Leading up to Missouri’s Aug. 5 primary election, Missouri Business Alert is examining the ballot measures that will be put to voters. Today’s focus is Amendment 5, which would strengthen the language of the Missouri constitution regarding the right to bear arms.
Missouri Business Alert’s complete coverage of the ballot measures is available here.
The U.S. Constitution’s Fourth Amendment assures citizens’ right to “be secure in their persons, houses, papers, and effects, against unreasonable searches and seizures.”
The U.S. Supreme Court added cell phones to that list with a unanimous decision in Riley v. California on June 25.
And now Sen. Robert Schaaf, R-St. Joseph, wants to expand the state’s constitutional protections to all Missourians’ electronic communications and data unless a warrant is issued. That’s what Amendment 9, one of five measures up for public consideration on the Aug. 5 primary ballot, aims to do.
Missourians will see the following on the ballot next Tuesday:
Shall the Missouri Constitution be amended so that the people shall be secure in their electronic communications and data from unreasonable searches and seizures as they are now likewise secure in their persons, homes, papers and effects?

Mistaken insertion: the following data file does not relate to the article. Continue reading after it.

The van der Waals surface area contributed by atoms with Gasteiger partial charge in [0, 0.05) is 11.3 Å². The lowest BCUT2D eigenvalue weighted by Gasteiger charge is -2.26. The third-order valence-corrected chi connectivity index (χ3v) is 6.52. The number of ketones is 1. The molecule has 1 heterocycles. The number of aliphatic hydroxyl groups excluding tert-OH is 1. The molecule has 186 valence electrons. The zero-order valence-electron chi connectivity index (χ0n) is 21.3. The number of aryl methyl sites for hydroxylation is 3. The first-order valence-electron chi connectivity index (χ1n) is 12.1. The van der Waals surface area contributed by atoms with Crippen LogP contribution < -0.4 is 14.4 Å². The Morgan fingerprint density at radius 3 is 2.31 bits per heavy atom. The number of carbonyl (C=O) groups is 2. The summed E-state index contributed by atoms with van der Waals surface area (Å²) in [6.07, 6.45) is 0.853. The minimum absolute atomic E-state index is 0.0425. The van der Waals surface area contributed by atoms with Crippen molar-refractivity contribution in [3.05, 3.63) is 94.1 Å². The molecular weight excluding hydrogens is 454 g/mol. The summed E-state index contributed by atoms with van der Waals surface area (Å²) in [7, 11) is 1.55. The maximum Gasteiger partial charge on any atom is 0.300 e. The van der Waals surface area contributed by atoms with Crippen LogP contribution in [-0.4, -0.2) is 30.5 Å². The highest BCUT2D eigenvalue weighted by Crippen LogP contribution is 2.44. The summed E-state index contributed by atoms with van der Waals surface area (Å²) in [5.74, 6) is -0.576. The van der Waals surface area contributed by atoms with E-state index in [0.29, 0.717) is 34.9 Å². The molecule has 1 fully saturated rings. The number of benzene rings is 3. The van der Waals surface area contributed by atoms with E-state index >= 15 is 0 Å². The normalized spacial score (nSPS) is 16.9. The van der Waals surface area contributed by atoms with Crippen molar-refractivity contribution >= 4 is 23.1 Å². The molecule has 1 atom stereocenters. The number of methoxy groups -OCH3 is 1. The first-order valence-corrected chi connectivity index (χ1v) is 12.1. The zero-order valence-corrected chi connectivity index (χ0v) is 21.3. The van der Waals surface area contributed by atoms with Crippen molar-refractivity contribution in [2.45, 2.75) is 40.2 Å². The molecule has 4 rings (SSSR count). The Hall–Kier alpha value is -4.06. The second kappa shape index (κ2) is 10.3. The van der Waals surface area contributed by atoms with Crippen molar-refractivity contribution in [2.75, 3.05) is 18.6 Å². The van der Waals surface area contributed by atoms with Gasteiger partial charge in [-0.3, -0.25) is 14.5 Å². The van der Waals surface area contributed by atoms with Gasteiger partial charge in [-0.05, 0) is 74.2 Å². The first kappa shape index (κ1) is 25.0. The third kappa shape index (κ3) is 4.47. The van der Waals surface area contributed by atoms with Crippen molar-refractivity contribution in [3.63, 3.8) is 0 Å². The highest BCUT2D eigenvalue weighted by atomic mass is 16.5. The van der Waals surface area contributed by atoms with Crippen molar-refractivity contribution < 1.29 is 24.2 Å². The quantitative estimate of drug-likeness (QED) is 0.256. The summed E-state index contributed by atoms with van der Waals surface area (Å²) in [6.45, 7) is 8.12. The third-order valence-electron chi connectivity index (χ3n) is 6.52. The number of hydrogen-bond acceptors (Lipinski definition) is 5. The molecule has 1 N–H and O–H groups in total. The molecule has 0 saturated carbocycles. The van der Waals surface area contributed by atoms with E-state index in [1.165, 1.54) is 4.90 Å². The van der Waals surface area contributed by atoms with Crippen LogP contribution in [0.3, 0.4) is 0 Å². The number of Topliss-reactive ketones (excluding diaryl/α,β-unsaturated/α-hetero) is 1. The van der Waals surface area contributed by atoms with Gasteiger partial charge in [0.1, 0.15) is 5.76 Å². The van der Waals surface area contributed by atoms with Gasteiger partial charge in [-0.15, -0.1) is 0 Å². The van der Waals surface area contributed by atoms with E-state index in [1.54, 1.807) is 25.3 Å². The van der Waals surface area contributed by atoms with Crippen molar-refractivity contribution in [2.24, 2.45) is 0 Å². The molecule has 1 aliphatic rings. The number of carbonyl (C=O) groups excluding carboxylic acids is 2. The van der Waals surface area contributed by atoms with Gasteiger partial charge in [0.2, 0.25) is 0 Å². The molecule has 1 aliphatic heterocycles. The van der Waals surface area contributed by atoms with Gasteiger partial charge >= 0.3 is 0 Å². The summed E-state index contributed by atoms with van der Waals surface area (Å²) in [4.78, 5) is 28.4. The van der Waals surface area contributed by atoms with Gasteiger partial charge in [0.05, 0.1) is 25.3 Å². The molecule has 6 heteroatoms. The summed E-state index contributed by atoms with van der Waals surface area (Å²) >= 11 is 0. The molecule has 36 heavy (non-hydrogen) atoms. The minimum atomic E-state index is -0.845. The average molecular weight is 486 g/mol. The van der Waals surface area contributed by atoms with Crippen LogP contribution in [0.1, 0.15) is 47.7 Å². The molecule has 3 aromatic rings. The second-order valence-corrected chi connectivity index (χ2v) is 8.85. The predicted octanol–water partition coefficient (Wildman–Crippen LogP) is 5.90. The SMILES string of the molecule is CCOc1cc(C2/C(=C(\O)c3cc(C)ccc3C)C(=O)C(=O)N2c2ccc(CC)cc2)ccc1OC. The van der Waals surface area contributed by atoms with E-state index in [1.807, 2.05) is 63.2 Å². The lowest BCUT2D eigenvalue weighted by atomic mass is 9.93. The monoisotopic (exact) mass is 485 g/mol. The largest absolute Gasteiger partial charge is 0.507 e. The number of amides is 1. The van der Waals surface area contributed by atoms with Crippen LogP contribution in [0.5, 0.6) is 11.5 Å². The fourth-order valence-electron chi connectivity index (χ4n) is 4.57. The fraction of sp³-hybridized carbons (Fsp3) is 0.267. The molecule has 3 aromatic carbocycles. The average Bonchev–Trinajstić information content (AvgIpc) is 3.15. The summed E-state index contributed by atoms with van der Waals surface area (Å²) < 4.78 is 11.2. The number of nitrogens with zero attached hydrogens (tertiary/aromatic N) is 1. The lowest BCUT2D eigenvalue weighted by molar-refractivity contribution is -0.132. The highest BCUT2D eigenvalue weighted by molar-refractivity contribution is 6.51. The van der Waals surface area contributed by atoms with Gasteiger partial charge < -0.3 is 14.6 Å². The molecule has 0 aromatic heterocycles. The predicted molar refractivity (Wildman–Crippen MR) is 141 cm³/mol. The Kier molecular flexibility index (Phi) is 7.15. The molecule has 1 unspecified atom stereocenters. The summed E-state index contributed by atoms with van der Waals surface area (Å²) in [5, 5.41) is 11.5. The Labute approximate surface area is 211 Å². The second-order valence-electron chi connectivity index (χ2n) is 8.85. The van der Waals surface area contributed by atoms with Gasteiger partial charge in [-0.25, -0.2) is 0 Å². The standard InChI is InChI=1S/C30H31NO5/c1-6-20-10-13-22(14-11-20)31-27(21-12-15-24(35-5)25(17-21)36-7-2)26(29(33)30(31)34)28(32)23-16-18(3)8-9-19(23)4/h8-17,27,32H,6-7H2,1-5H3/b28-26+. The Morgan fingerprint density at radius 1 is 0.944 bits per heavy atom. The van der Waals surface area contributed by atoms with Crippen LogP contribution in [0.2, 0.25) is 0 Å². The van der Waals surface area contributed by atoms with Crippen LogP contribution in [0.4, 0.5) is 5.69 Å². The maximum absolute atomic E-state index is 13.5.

Schaaf said that he sponsored the measure in light of the National Security Agency’s data collection program, and he believes that Riley v. California is just the first step in creating stronger protection for citizens’ privacy.
“Riley v. California is a decision that proves that, at least before that decision, there was a problem for cell phones, but it doesn’t talk about computers, PDAs, thumb drives or other devices,” Schaaf said.
“There’s a national crisis and concern about intrusion into our electronic communications and data,” he added. “Amendment 9 is the first step in the process. We want to get this for Missouri and then take it to other states and get it adopted nationally.”
A resolution to put the amendment on the ballot passed the Missouri House 114-28. Sen. Maria Chappelle-Nadal, D-University City, was the only member of the Senate to vote “no” on the bill, citing reservations about the vague language used in the bill.
“[I]nserting this kind of vague language into the Missouri Constitution could hamstring the courts when there may be more nuance required in interpreting what is ‘private communication,’” Chappelle-Nadal said in a written statement, adding that unintended consequences of the bill could make prosecuting cybercrimes more difficult.
University of Missouri-Kansas City law professor Allen Rostron said that courts could see the public ratification of the amendment as a mandate to apply it in a broad and powerful sense. But Dan Viets, director of the Mid-Missouri chapter of the American Civil Liberties Union, said that the vagueness is the point.
“It is a general broad statement that the government should not be involved with your day-to-day electronic communications,” Viets said.
As for any potential difficulties in criminal prosecution, Schaaf said that law enforcement will only need probable cause to gain access to a warrant for the protected data.